In recent decades, there have been calls to open university research and learning through transdisciplinarity. The inference here is that the increased specialisation of disciplines has created isolation, division, exclusion, separation and fixity within research and learning. This chapter explores the potential for openness in university research and learning through a discussion of the relationality of transdisciplinarity and disciplinarity. An examination of this relationality is valuable, given that transdisciplinarity and disciplinarity are intimately connected and co-dependent. This relationality is explored through two concepts that we argue constitute its potential to create openness in university research and learning: pliability and transversality. This chapter argues that disciplines, be they science, planning, law, health or religion, manage to be both open to change, constantly becoming-other, and universal, abstract, and eternal. Whilst this pliability of disciplinarity is often translated as disciplinary inadequacy, we argue that this pliability is a valuable component of disciplinarity, and that it provides the site for the transversality of transdisciplinarity. We explore these concepts through reference to a recent problematization of disciplinary research and learning at the human and environment nexus, which has given rise to the notion of planetary health, and its call for a substantial and urgent opening of research and learning to understand and address emerging geo-social assemblages such as the Anthropocene.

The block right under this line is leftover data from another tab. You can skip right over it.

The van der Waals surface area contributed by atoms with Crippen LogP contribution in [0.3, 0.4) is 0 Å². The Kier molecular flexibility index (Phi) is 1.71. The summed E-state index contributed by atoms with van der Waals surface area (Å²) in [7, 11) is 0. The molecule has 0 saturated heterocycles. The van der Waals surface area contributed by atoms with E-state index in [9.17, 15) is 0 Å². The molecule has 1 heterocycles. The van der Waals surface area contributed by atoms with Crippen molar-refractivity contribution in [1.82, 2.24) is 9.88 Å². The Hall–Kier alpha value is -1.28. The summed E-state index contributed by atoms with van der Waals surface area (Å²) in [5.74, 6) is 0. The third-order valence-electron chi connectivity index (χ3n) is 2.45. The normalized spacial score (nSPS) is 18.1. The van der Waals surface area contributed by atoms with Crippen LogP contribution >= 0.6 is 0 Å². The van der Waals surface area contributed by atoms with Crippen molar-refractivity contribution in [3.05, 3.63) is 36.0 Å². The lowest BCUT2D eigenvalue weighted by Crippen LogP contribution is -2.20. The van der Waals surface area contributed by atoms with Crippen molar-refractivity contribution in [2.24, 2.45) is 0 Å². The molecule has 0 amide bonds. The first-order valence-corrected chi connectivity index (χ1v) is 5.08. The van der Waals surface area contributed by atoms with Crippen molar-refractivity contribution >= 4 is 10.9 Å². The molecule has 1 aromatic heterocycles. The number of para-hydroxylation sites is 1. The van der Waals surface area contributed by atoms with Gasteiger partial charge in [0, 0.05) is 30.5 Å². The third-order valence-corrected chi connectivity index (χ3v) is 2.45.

|Title of host publication||Transdisciplinary Theory, Practice and Education|
|Subtitle of host publication||The Art of Collaborative Research and Collective Learning|
|Editors||Dena Fam, Linda Neuhauser, Paul Gibbs|
|Place of Publication||Cham switzerland|
|Number of pages||15|
|Publication status||Published - 2018|
- Planetary health